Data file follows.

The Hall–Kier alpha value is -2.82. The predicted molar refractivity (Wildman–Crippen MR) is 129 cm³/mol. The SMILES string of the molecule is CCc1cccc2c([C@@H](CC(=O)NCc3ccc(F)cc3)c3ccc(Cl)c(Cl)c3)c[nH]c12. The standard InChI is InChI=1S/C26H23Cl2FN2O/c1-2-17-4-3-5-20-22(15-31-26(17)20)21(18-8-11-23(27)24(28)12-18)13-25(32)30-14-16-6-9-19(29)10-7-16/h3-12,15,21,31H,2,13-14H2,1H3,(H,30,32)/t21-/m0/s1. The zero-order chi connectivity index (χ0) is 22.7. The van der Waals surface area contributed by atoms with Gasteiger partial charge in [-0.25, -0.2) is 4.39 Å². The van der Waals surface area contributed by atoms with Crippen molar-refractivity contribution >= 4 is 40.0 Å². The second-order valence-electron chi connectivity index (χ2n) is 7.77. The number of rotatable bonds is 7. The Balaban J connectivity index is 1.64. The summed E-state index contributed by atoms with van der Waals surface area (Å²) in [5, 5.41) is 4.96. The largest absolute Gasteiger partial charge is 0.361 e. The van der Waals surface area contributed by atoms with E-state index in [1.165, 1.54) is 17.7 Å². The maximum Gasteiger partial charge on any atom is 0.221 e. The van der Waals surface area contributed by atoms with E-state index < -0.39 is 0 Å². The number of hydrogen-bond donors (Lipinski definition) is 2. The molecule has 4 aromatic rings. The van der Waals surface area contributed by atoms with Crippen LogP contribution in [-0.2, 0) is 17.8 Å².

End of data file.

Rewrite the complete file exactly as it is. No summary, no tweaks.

The Hall–Kier alpha value is -2.82. The predicted molar refractivity (Wildman–Crippen MR) is 129 cm³/mol. The SMILES string of the molecule is CCc1cccc2c([C@@H](CC(=O)NCc3ccc(F)cc3)c3ccc(Cl)c(Cl)c3)c[nH]c12. The standard InChI is InChI=1S/C26H23Cl2FN2O/c1-2-17-4-3-5-20-22(15-31-26(17)20)21(18-8-11-23(27)24(28)12-18)13-25(32)30-14-16-6-9-19(29)10-7-16/h3-12,15,21,31H,2,13-14H2,1H3,(H,30,32)/t21-/m0/s1. The zero-order chi connectivity index (χ0) is 22.7. The van der Waals surface area contributed by atoms with Gasteiger partial charge in [-0.25, -0.2) is 4.39 Å². The van der Waals surface area contributed by atoms with Crippen molar-refractivity contribution >= 4 is 40.0 Å². The second-order valence-electron chi connectivity index (χ2n) is 7.77. The number of rotatable bonds is 7. The Balaban J connectivity index is 1.64. The summed E-state index contributed by atoms with van der Waals surface area (Å²) in [5, 5.41) is 4.96. The largest absolute Gasteiger partial charge is 0.361 e. The van der Waals surface area contributed by atoms with E-state index in [1.165, 1.54) is 17.7 Å². The maximum Gasteiger partial charge on any atom is 0.221 e. The van der Waals surface area contributed by atoms with E-state index < -0.39 is 0 Å². The number of hydrogen-bond donors (Lipinski definition) is 2. The molecule has 4 aromatic rings. The van der Waals surface area contributed by atoms with Crippen LogP contribution in [-0.2, 0) is 17.8 Å².